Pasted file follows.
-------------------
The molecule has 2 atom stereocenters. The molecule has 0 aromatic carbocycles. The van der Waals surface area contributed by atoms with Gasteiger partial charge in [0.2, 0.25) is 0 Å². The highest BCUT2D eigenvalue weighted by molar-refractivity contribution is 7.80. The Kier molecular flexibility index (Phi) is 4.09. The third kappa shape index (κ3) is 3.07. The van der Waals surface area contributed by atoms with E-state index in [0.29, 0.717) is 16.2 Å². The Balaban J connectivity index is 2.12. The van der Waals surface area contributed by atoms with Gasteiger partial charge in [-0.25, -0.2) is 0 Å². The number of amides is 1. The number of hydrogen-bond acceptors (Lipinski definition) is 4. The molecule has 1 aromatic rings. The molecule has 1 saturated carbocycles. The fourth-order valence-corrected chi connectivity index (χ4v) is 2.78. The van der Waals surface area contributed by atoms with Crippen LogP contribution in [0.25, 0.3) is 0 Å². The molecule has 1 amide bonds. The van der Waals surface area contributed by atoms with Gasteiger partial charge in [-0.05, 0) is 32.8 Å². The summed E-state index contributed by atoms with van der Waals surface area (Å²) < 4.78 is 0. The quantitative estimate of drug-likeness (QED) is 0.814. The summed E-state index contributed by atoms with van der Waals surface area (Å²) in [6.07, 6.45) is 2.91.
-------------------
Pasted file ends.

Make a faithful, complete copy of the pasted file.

The molecule has 2 atom stereocenters. The molecule has 0 aromatic carbocycles. The van der Waals surface area contributed by atoms with Gasteiger partial charge in [0.2, 0.25) is 0 Å². The highest BCUT2D eigenvalue weighted by molar-refractivity contribution is 7.80. The Kier molecular flexibility index (Phi) is 4.09. The third kappa shape index (κ3) is 3.07. The van der Waals surface area contributed by atoms with E-state index in [0.29, 0.717) is 16.2 Å². The Balaban J connectivity index is 2.12. The van der Waals surface area contributed by atoms with Gasteiger partial charge in [-0.25, -0.2) is 0 Å². The number of amides is 1. The number of hydrogen-bond acceptors (Lipinski definition) is 4. The molecule has 1 aromatic rings. The molecule has 1 saturated carbocycles. The fourth-order valence-corrected chi connectivity index (χ4v) is 2.78. The van der Waals surface area contributed by atoms with Crippen LogP contribution in [0.25, 0.3) is 0 Å². The molecule has 1 amide bonds. The van der Waals surface area contributed by atoms with Gasteiger partial charge in [-0.05, 0) is 32.8 Å². The summed E-state index contributed by atoms with van der Waals surface area (Å²) < 4.78 is 0. The quantitative estimate of drug-likeness (QED) is 0.814. The summed E-state index contributed by atoms with van der Waals surface area (Å²) in [6.07, 6.45) is 2.91.